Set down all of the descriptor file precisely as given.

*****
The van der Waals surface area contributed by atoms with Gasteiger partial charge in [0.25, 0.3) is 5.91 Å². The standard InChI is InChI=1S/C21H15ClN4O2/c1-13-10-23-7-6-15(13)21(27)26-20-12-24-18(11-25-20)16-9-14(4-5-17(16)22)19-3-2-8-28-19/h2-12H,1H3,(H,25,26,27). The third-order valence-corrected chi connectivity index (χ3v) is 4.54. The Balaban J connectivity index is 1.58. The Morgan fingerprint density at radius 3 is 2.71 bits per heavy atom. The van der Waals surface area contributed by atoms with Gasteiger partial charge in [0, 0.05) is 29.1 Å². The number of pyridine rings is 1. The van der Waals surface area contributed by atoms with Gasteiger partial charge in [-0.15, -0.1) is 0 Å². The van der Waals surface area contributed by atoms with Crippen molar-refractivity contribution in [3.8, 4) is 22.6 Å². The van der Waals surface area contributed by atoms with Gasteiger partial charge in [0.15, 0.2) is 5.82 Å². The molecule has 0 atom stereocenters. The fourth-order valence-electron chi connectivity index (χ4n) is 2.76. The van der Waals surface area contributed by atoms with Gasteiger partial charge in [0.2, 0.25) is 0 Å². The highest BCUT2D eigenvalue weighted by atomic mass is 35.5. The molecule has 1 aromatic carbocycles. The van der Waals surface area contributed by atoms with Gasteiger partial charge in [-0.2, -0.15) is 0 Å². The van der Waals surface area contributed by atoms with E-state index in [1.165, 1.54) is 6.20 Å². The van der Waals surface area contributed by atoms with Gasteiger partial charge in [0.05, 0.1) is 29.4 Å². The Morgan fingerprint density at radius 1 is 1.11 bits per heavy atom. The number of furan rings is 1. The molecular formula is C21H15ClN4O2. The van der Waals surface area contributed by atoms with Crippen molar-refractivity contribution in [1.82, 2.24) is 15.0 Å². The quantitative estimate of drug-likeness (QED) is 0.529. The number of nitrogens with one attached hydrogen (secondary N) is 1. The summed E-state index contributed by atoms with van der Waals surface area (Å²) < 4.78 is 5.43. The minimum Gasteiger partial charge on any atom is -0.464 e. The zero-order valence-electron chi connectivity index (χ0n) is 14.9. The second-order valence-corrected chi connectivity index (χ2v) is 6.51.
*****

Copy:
The van der Waals surface area contributed by atoms with Gasteiger partial charge in [0.25, 0.3) is 5.91 Å². The standard InChI is InChI=1S/C21H15ClN4O2/c1-13-10-23-7-6-15(13)21(27)26-20-12-24-18(11-25-20)16-9-14(4-5-17(16)22)19-3-2-8-28-19/h2-12H,1H3,(H,25,26,27). The third-order valence-corrected chi connectivity index (χ3v) is 4.54. The Balaban J connectivity index is 1.58. The Morgan fingerprint density at radius 3 is 2.71 bits per heavy atom. The van der Waals surface area contributed by atoms with Gasteiger partial charge in [0, 0.05) is 29.1 Å². The number of pyridine rings is 1. The van der Waals surface area contributed by atoms with Gasteiger partial charge in [-0.15, -0.1) is 0 Å². The van der Waals surface area contributed by atoms with Crippen molar-refractivity contribution in [3.8, 4) is 22.6 Å². The van der Waals surface area contributed by atoms with Gasteiger partial charge in [0.15, 0.2) is 5.82 Å². The molecule has 0 atom stereocenters. The fourth-order valence-electron chi connectivity index (χ4n) is 2.76. The van der Waals surface area contributed by atoms with Gasteiger partial charge in [0.2, 0.25) is 0 Å². The highest BCUT2D eigenvalue weighted by atomic mass is 35.5. The molecule has 1 aromatic carbocycles. The van der Waals surface area contributed by atoms with Gasteiger partial charge in [-0.2, -0.15) is 0 Å². The van der Waals surface area contributed by atoms with E-state index in [1.165, 1.54) is 6.20 Å². The van der Waals surface area contributed by atoms with Gasteiger partial charge in [0.05, 0.1) is 29.4 Å². The Morgan fingerprint density at radius 1 is 1.11 bits per heavy atom. The number of furan rings is 1. The molecular formula is C21H15ClN4O2. The van der Waals surface area contributed by atoms with Crippen molar-refractivity contribution in [1.82, 2.24) is 15.0 Å². The quantitative estimate of drug-likeness (QED) is 0.529. The number of nitrogens with one attached hydrogen (secondary N) is 1. The summed E-state index contributed by atoms with van der Waals surface area (Å²) < 4.78 is 5.43. The minimum Gasteiger partial charge on any atom is -0.464 e. The zero-order valence-electron chi connectivity index (χ0n) is 14.9. The second-order valence-corrected chi connectivity index (χ2v) is 6.51.